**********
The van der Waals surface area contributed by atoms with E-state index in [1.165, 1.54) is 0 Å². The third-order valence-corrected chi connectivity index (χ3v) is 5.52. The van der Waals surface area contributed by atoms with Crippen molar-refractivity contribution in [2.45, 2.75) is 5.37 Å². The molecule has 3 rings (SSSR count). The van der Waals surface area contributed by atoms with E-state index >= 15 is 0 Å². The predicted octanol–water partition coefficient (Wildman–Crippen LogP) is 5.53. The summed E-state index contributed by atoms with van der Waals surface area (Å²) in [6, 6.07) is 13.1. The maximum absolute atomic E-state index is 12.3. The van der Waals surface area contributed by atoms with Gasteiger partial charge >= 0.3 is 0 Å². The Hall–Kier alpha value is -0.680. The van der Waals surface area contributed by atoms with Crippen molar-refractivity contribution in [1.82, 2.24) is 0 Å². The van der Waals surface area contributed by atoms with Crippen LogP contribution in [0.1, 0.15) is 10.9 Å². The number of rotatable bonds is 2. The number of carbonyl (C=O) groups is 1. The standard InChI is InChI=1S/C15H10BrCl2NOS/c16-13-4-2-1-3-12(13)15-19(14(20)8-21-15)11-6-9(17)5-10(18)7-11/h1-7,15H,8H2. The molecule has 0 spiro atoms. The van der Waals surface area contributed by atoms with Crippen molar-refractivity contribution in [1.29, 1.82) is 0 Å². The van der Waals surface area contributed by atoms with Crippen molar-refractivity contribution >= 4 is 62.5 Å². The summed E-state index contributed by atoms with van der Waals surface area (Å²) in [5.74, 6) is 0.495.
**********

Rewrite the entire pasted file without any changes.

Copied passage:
The van der Waals surface area contributed by atoms with E-state index in [1.165, 1.54) is 0 Å². The third-order valence-corrected chi connectivity index (χ3v) is 5.52. The van der Waals surface area contributed by atoms with Crippen molar-refractivity contribution in [2.45, 2.75) is 5.37 Å². The molecule has 3 rings (SSSR count). The van der Waals surface area contributed by atoms with E-state index >= 15 is 0 Å². The predicted octanol–water partition coefficient (Wildman–Crippen LogP) is 5.53. The summed E-state index contributed by atoms with van der Waals surface area (Å²) in [6, 6.07) is 13.1. The maximum absolute atomic E-state index is 12.3. The van der Waals surface area contributed by atoms with Gasteiger partial charge >= 0.3 is 0 Å². The Hall–Kier alpha value is -0.680. The van der Waals surface area contributed by atoms with Crippen molar-refractivity contribution in [1.82, 2.24) is 0 Å². The van der Waals surface area contributed by atoms with Crippen LogP contribution in [0.1, 0.15) is 10.9 Å². The number of rotatable bonds is 2. The number of carbonyl (C=O) groups is 1. The standard InChI is InChI=1S/C15H10BrCl2NOS/c16-13-4-2-1-3-12(13)15-19(14(20)8-21-15)11-6-9(17)5-10(18)7-11/h1-7,15H,8H2. The molecule has 0 spiro atoms. The van der Waals surface area contributed by atoms with Crippen molar-refractivity contribution in [1.29, 1.82) is 0 Å². The van der Waals surface area contributed by atoms with Crippen molar-refractivity contribution >= 4 is 62.5 Å². The summed E-state index contributed by atoms with van der Waals surface area (Å²) in [5.74, 6) is 0.495.